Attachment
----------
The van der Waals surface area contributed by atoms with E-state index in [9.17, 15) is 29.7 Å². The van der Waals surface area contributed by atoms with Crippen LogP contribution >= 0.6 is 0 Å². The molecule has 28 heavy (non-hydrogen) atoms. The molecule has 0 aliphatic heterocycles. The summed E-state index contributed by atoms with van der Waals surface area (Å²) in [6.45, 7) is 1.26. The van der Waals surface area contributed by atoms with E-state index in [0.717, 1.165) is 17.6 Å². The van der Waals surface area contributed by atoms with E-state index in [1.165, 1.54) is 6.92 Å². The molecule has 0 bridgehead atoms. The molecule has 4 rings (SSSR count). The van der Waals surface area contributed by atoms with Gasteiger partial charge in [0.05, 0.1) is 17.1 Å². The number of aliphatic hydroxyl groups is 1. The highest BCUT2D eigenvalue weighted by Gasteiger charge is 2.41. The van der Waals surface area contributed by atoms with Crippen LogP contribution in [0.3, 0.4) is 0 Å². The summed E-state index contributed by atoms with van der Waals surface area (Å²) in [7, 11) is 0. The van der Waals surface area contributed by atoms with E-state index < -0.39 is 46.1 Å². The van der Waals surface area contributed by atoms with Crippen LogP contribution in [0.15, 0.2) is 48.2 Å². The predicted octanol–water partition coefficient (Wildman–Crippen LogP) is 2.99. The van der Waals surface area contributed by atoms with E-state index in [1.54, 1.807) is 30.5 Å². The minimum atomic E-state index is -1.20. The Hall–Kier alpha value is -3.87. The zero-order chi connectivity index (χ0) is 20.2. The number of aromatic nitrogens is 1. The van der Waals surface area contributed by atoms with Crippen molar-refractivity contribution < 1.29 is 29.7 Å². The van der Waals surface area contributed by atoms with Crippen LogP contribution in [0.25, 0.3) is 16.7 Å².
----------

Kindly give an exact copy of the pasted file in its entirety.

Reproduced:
The van der Waals surface area contributed by atoms with E-state index in [9.17, 15) is 29.7 Å². The van der Waals surface area contributed by atoms with Crippen LogP contribution >= 0.6 is 0 Å². The molecule has 28 heavy (non-hydrogen) atoms. The molecule has 0 aliphatic heterocycles. The summed E-state index contributed by atoms with van der Waals surface area (Å²) in [6.45, 7) is 1.26. The van der Waals surface area contributed by atoms with E-state index in [0.717, 1.165) is 17.6 Å². The van der Waals surface area contributed by atoms with E-state index in [1.165, 1.54) is 6.92 Å². The molecule has 0 bridgehead atoms. The molecule has 4 rings (SSSR count). The van der Waals surface area contributed by atoms with Gasteiger partial charge in [0.05, 0.1) is 17.1 Å². The number of aliphatic hydroxyl groups is 1. The highest BCUT2D eigenvalue weighted by Gasteiger charge is 2.41. The van der Waals surface area contributed by atoms with Crippen LogP contribution in [0.3, 0.4) is 0 Å². The summed E-state index contributed by atoms with van der Waals surface area (Å²) in [7, 11) is 0. The van der Waals surface area contributed by atoms with E-state index < -0.39 is 46.1 Å². The van der Waals surface area contributed by atoms with Crippen LogP contribution in [0.15, 0.2) is 48.2 Å². The predicted octanol–water partition coefficient (Wildman–Crippen LogP) is 2.99. The van der Waals surface area contributed by atoms with E-state index in [1.54, 1.807) is 30.5 Å². The minimum atomic E-state index is -1.20. The Hall–Kier alpha value is -3.87. The zero-order chi connectivity index (χ0) is 20.2. The number of aromatic nitrogens is 1. The van der Waals surface area contributed by atoms with Crippen molar-refractivity contribution < 1.29 is 29.7 Å². The van der Waals surface area contributed by atoms with Crippen LogP contribution in [0.25, 0.3) is 16.7 Å².